Financial advisors’ views of the U.S. economy in August were relatively unchanged from the previous month, even while their level of optimism in the future prospects of the stock market reversed a months-long decline, according to Wealthmanagement.com’s most recent Advisor Confidence Index.

As the stock market broke through to new record highs in late August, the overall level of advisor confidence in the future of the economy and markets rose a mere 0.4 percent to 116.94. Digging deeper, advisors’ reported a slight decline in optimism for the economy while becoming more confident that, in the near term at least, the stock market has more room to run. While still in positive territory, the sentiment gauge has fallen 5 percent since the beginning of the year.

Change in ACI from July  
Current state of the economy: -.02%
Economy in six months: Unchanged
Economy in twelve months: -1.1%
Markets in six months: 3%

Wealthmanagement.com’s Advisor Confidence Index (ACI) is a monthly poll taken among some 150 independent financial advisors who have previously agreed to answer questions gauging their degree of optimism in the economy both now and in the future, as well as their perception of the stock market over the next six months.

Wealthmanagement.com’s ACI is sponsored by First Clearing.

“Barring unforeseen political or economic global issue, the market should continue to stumble upward,” said Robert Cochran with PDS Planning.

While the sentiment gauge remained level, several advisors said they feared that global security risks could derail the market’s trajectory. “There will be added volatility over the next several months as QE winds down and speculation on interest rate movement increases. Throw in geopolitical risks and there is a lot of anxiety that may stall the stock market. In another 12 months things should be clearer,” said Roger Willroth of Marrs Wealth Management.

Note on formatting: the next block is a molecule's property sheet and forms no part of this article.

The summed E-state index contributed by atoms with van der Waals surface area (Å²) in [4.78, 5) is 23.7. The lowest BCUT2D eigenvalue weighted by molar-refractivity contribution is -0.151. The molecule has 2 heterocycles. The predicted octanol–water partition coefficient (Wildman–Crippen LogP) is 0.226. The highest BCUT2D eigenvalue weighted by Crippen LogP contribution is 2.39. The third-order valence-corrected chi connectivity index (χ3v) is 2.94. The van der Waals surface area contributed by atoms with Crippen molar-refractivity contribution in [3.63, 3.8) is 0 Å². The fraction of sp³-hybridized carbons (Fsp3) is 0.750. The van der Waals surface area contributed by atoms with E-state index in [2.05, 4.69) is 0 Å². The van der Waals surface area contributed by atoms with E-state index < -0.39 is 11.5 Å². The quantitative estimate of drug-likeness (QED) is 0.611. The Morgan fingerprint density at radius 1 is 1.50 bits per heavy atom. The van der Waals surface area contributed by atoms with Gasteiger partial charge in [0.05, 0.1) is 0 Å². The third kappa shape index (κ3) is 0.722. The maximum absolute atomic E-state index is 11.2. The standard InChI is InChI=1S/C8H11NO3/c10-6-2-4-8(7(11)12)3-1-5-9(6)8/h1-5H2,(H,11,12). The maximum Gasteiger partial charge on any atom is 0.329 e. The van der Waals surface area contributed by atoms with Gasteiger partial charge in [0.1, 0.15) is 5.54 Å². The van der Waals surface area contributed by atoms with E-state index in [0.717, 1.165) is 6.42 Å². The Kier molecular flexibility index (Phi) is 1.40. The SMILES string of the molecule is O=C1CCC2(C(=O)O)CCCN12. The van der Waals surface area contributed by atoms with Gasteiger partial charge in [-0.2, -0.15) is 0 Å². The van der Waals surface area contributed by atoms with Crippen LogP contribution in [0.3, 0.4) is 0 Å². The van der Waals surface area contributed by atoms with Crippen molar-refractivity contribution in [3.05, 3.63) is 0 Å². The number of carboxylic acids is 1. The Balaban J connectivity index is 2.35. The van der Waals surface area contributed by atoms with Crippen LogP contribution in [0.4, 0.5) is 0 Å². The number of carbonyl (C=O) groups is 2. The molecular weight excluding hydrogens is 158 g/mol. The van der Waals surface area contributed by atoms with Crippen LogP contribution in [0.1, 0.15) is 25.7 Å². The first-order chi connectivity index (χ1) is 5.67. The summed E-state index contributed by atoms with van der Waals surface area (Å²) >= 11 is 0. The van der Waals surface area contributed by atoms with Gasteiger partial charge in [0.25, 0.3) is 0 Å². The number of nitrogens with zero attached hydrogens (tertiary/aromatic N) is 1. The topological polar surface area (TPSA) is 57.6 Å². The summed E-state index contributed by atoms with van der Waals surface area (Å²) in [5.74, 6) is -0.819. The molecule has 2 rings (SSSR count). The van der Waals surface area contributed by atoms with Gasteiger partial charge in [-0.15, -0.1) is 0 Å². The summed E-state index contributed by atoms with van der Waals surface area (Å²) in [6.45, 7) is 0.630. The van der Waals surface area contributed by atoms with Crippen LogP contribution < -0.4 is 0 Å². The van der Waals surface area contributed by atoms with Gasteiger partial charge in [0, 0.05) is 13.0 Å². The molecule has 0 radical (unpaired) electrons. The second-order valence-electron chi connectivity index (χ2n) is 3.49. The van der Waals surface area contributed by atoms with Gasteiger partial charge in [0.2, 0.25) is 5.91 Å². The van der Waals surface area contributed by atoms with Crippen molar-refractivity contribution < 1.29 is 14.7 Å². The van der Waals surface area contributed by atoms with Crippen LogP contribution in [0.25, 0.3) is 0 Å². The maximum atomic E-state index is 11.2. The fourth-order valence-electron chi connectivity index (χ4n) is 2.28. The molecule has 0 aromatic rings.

Jonathan Foster, the CEO of Angeles Wealth Management, took a dissenting view and said volatility in the markets provided a buying opportunity. “Nathan Rothschild said buy on the sound of cannons, sell on the sound of trumpets. The cannons are firing from Ukraine to Iraq. Time to buy equities.”

Samuel Reid of Charter Oak Capital Management agreed. “The latest geopolitical crises should present a good buying opportunity for US equities,” he said.

Others were more skeptical the market rally could last. “We are now over 1,400 days without a 20 percent correction, which is more than double the median. Black Monday, the dot.com bust, and the mortgage crisis were the last times that the market was this long in the tooth,” said Paul Bennett of United Capital Private Wealth Counseling.

Advisors agreed that any economic growth would be moderate. “The end of QE is soon. GDP will be stuck in the 2 percent range for years due to the retirement of baby boomers leading to a shrinking labor force even as workers' productivity improves,” said David Ware of Barrington Capital Management.